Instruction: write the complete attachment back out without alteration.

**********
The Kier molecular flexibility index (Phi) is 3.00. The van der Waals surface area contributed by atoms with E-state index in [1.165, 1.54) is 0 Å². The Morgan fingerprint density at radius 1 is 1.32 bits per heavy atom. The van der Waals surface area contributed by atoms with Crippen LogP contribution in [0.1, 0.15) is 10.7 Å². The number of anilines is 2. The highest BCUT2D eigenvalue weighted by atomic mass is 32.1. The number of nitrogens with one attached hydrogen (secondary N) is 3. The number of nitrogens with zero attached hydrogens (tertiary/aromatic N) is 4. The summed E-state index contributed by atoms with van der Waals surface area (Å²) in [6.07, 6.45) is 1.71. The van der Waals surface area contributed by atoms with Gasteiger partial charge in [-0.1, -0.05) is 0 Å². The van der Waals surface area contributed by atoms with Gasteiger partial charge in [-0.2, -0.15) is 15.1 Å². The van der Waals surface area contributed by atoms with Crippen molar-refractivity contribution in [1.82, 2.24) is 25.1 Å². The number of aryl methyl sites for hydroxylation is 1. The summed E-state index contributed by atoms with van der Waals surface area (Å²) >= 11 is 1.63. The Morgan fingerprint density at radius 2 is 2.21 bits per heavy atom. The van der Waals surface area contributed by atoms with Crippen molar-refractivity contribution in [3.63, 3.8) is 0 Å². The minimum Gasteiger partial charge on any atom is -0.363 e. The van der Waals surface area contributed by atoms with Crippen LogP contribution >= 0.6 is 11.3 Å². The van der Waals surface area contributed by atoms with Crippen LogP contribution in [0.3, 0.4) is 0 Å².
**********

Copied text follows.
The Kier molecular flexibility index (Phi) is 3.00. The van der Waals surface area contributed by atoms with E-state index in [1.165, 1.54) is 0 Å². The Morgan fingerprint density at radius 1 is 1.32 bits per heavy atom. The van der Waals surface area contributed by atoms with Crippen LogP contribution in [0.1, 0.15) is 10.7 Å². The number of anilines is 2. The highest BCUT2D eigenvalue weighted by atomic mass is 32.1. The number of nitrogens with one attached hydrogen (secondary N) is 3. The number of nitrogens with zero attached hydrogens (tertiary/aromatic N) is 4. The summed E-state index contributed by atoms with van der Waals surface area (Å²) in [6.07, 6.45) is 1.71. The van der Waals surface area contributed by atoms with Gasteiger partial charge in [-0.1, -0.05) is 0 Å². The van der Waals surface area contributed by atoms with Gasteiger partial charge in [-0.2, -0.15) is 15.1 Å². The van der Waals surface area contributed by atoms with Crippen molar-refractivity contribution in [1.82, 2.24) is 25.1 Å². The number of aryl methyl sites for hydroxylation is 1. The summed E-state index contributed by atoms with van der Waals surface area (Å²) >= 11 is 1.63. The Morgan fingerprint density at radius 2 is 2.21 bits per heavy atom. The van der Waals surface area contributed by atoms with Crippen molar-refractivity contribution in [3.63, 3.8) is 0 Å². The minimum Gasteiger partial charge on any atom is -0.363 e. The van der Waals surface area contributed by atoms with Crippen LogP contribution >= 0.6 is 11.3 Å². The van der Waals surface area contributed by atoms with Crippen LogP contribution in [0.3, 0.4) is 0 Å².